China says U.S., Vietnam relations mustn’t pressure Beijing

– Improved relations between the U.S. and Vietnam must not lead to greater pressure on China or threats to its interests, an official Chinese newspaper said Tuesday, May 24, according to the Associated Press.

While China applauds the spirit of reconciliation between Hanoi and Washington, “whatever common interests the two countries pursue, they should never compromise China’s national interests and threaten regional security,” the English-language China Daily said in an editorial.

The comments point to Beijing’s underlying concerns about closer ties between its chief regional rival and its southern neighbor, with which it is in dispute over ownership of islands in the South China Sea.

Any attempt to enlist Vietnam in an effort to contain China “bodes ill for regional peace and stability, as it would further complicate the situation in the South China Sea, and risk turning the region into a tinderbox of conflicts,” the newspaper said, according to AP.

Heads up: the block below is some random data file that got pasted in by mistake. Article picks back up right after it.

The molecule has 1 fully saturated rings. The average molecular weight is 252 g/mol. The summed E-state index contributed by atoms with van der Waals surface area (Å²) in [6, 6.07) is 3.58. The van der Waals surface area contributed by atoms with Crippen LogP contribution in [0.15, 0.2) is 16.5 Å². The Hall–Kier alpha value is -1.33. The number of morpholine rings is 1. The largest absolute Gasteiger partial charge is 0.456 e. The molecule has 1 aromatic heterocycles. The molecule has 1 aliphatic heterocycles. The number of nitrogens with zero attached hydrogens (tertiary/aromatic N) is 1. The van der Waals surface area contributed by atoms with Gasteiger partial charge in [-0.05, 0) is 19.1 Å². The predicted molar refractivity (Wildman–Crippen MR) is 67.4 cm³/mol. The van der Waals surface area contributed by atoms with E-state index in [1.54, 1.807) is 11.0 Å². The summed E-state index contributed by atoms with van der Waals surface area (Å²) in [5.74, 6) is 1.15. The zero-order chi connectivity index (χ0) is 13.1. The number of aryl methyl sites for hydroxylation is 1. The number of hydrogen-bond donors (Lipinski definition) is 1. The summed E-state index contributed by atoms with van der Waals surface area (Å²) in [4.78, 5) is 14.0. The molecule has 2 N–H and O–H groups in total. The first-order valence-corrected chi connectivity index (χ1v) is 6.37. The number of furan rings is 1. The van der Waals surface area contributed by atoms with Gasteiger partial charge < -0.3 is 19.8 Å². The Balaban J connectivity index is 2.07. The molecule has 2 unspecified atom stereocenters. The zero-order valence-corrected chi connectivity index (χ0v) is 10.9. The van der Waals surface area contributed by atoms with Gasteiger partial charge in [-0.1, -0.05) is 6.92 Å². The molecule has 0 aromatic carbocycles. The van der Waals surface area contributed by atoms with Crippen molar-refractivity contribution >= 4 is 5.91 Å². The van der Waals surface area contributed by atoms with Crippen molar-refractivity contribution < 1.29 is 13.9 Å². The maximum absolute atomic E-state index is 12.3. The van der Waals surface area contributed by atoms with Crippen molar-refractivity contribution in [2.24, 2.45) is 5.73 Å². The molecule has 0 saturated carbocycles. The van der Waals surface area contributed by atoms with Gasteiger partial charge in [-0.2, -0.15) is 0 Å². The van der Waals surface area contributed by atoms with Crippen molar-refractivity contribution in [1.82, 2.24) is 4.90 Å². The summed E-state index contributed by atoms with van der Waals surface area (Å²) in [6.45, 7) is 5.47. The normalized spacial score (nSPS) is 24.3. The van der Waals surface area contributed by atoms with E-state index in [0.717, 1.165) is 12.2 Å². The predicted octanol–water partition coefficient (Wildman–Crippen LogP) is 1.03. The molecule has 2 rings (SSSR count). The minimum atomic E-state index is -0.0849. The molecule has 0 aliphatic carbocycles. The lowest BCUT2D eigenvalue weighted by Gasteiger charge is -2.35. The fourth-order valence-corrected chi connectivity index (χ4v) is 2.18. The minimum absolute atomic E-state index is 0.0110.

China on Monday formally welcomed Washington’s decision to fully lift a five-decade arms embargo on Vietnam during a visit by President Barack Obama, saying it is happy to see Vietnam develop “normal and friendly cooperative relationships with all other countries, including the United States.”

China has looked on warily as the U.S. and Vietnam have steadily strengthened their relationship in recent years, in line with growing Vietnamese concern over Chinese moves to assert its maritime claims.

While the China Daily noted Obama’s assertion that lifting the arms embargo had nothing to do with China, the outspoken nationalist tabloid Global Times dismissed that notion outright, calling it a “very poor lie which reveals the truth — exacerbating the strategic antagonism between Washington and Beijing.”